The Last Conversation – by Paul Tremblay

As promised, here I am once again, commenting on another piece of the Forward collection – this time, The Last Conversation by Paul Tremblay. I picked it up randomly from the stories I had left, without any specific expectation either on its quality or vibe. So let’s talk about what I have found.

Title: The Last Conversation

Author: Paul Tremblay

Publisher: Amazon Digital Services

Publication Date: 17 September 2019

Genre: Science Fiction – Horror

Length: 56 pages

Standalone or Series: Standalone (included in Forward, a collection of entirely independent stories by different authors).

Synopsis: A person — whose name and gender are never disclosed, as they’re simply designed as “you” — wakes up, alone in a room; blind and in pain, and with no memory whatsoever. The only existing interaction is with the disconnected voice of a mysterious caretaker, who later reveals her identity as Dr. Anne Kuhn, and who instructs the main character through a speaker: testing their condition, but also, bit by bit, revealing some information about their past connection, about the world they inhabit – apparently ravaged by a pandemic, to which the protagonist apparently survived only by being stored away by unspecified means. As the pieces of the puzzle somehow start to fall together, the main character is faced with a most disturbing reveal.

Analysis: The Last Conversation alternates a pressing second person narration with long, disembodied lines of conversation. The effect is unnerving by design, conveying very effectively the sense of alienation the main character is experiencing. Information is only sparingly provided to the reader, who not unlike the character must struggle to find their bearings.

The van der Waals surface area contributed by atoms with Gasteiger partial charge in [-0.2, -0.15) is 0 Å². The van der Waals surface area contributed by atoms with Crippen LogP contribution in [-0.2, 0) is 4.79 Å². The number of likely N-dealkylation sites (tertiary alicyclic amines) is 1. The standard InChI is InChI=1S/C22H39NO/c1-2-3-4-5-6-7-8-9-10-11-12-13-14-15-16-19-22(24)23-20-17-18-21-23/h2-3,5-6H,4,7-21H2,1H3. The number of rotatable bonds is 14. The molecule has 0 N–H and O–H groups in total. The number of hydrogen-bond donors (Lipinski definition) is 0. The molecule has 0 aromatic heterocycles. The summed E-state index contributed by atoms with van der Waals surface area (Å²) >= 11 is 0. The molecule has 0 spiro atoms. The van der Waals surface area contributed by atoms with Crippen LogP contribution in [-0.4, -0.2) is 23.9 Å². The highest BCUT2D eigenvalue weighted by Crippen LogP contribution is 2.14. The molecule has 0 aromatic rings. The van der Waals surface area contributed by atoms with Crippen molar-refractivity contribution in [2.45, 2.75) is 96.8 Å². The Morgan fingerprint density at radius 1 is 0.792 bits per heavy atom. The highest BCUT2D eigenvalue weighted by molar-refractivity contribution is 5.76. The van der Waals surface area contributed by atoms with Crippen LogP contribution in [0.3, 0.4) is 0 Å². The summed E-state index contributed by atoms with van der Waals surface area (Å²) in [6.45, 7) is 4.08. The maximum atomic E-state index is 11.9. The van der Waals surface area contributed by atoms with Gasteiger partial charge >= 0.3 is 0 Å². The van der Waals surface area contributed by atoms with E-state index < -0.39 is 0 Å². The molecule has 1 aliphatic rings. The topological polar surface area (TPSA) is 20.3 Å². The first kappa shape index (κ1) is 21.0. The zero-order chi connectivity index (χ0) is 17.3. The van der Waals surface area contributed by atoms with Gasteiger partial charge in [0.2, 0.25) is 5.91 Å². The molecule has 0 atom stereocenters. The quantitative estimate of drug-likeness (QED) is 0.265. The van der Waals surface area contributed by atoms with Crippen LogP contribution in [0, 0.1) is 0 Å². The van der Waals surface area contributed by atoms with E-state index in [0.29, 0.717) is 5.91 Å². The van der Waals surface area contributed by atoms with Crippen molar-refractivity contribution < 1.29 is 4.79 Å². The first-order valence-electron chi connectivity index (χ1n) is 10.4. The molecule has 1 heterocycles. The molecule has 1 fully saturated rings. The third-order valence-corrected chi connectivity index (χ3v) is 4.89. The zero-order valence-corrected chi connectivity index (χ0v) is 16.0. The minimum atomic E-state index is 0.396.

Such a stylistic choice isn’t just organic to the narration, it also represents its main strength, making us crave for information and gradually but inexorably building up until the chilling conclusion – where we find out that not only the main character is just one of many clones that Dr. Kuhn has unsuccessfully tried to experiment on, but that they have no say in their destiny – in fact, all other clones had begged her not to repeat the experiment, but she had never respected their wishes.

While the setting hints to a future world with more advanced science, and to a history of catastrophic events, the worldbuilding is rather vague, and futuristic technology gets only a passing attention – understandably so, since our knowledge is limited to what little information the main character has access to. Besides, while the conclusion may inspire some reflection on technlogy, freedom, and personhood, the story isn’t so interested in its futuristic scenario, instead being more focused on immersing the reader in the terrifying experience of its main character.

Conclusions & Recommendations: As someone who doesn’t mind a touch of horror in their science fiction, I surely enjoyed this story, and even more so for the way its form was designed to enhanced its content. It’s a short read I recommend to anyone looking for futuristic chills – although with a word of caution if the very concept of alienating epidemics is something you’d rather shirk for a few more years.

Content Warning: Terminal Illness – Pandemic – Confinement – Death – Suicidal Thoughts

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